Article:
As mentioned above, Mitsubishi have gone to great efforts with the current Shogun to put a luxury feel to the interior of the car. The 5-door model is aimed at more of a family market and the SG4 spec is packed with lots of features. One of the standout features is the rear entertainment system. This integrates screens into the headrests that allow media to be played or you can even play built-in games using the joy pads. This will certainly keep the kids at bay for a while.
Other features include a touch screen satellite navigation system with Bluetooth integration for telephone calls and music streaming. Impressively, this Shogun included an 860W Rockford Acoustic Design premium audio system with 12 speakers which sound great, not to mention extremely loud.
Being the long wheelbase model the car does come with 7-seats. There are 2 seats that fold away in the boot that Mitsubishi cleverly named the Fold2Hide seats.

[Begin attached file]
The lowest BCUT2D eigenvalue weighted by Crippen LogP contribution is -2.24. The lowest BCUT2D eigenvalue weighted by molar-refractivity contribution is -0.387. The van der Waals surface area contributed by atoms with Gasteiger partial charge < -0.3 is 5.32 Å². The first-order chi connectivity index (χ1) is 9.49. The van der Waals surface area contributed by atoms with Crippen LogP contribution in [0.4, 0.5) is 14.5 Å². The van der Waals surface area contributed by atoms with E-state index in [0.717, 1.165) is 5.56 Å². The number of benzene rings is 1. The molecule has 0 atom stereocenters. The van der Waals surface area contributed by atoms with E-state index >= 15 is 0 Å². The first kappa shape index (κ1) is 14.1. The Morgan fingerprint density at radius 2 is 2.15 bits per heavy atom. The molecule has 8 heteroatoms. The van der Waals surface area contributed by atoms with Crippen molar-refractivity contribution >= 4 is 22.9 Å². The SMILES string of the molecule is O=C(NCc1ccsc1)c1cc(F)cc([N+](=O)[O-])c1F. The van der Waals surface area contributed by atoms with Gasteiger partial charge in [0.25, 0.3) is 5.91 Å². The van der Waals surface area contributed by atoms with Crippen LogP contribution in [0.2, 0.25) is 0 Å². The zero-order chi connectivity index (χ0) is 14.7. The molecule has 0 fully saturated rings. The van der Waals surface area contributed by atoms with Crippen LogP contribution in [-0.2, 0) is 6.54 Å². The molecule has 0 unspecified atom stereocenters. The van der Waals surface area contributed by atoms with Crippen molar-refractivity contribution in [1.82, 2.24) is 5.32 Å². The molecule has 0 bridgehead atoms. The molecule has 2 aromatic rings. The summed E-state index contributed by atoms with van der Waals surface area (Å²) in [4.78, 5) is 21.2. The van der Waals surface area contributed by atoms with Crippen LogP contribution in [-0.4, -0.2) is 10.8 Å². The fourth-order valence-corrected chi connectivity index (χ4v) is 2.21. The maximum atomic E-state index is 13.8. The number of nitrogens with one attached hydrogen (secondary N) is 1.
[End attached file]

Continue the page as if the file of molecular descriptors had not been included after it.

The Mitsubishi Shogun in my opinion often gets underrated, and this became more apparent after experiencing a week with the car. The driving experience gives you a confidence that you are able to pick up your keys and go, whatever the weather, whatever the terrain.
The Mitsubishi Shogun LWB SG4 in this specification is a brilliant family car. The car has huge amounts of practicality because of the interior space and the option to have 7-seats when required. But the car is also very well equipped, meaning that driving the car on a daily basis is a lot friendlier and enjoyable to live with than you might have expected. If you are the exploring type, then the Shogun will be able to take on any terrain whilst carrying your entire luggage and your family along in great comfort.
Mitsubishi Shogun LWB SG4 Review
- Price: £37,299
- Engine: 3.2-litre Diesel
- Power: 187bhp
- Torque: 441Nm
- Transmission: Automatic 5 speed
- 0-62mph: 10.4 Seconds
- Top speed: 112mph
- Weight: 2,375kg
- Economy: 31mpg
- CO2: 231g/km
Author: Paul Hadley